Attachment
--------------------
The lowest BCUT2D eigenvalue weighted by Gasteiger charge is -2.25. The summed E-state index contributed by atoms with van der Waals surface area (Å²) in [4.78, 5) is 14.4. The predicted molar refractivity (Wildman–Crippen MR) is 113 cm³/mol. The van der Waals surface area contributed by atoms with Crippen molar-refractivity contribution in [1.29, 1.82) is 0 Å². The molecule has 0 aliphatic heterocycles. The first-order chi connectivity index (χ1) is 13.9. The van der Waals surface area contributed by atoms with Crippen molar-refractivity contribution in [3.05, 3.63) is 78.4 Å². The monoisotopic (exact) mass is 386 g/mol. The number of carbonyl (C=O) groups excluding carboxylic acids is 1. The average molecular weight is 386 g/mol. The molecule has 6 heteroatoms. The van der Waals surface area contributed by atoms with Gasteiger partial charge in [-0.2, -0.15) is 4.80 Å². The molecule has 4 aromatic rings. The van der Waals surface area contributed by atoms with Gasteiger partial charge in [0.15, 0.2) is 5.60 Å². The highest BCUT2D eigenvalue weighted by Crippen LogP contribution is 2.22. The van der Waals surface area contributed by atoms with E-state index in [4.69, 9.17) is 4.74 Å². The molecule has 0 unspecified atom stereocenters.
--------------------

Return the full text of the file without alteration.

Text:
The lowest BCUT2D eigenvalue weighted by Gasteiger charge is -2.25. The summed E-state index contributed by atoms with van der Waals surface area (Å²) in [4.78, 5) is 14.4. The predicted molar refractivity (Wildman–Crippen MR) is 113 cm³/mol. The van der Waals surface area contributed by atoms with Crippen molar-refractivity contribution in [1.29, 1.82) is 0 Å². The molecule has 0 aliphatic heterocycles. The first-order chi connectivity index (χ1) is 13.9. The van der Waals surface area contributed by atoms with Crippen molar-refractivity contribution in [3.05, 3.63) is 78.4 Å². The monoisotopic (exact) mass is 386 g/mol. The number of carbonyl (C=O) groups excluding carboxylic acids is 1. The average molecular weight is 386 g/mol. The molecule has 6 heteroatoms. The van der Waals surface area contributed by atoms with Gasteiger partial charge in [-0.2, -0.15) is 4.80 Å². The molecule has 4 aromatic rings. The van der Waals surface area contributed by atoms with Gasteiger partial charge in [0.15, 0.2) is 5.60 Å². The highest BCUT2D eigenvalue weighted by Crippen LogP contribution is 2.22. The van der Waals surface area contributed by atoms with E-state index in [4.69, 9.17) is 4.74 Å². The molecule has 0 unspecified atom stereocenters.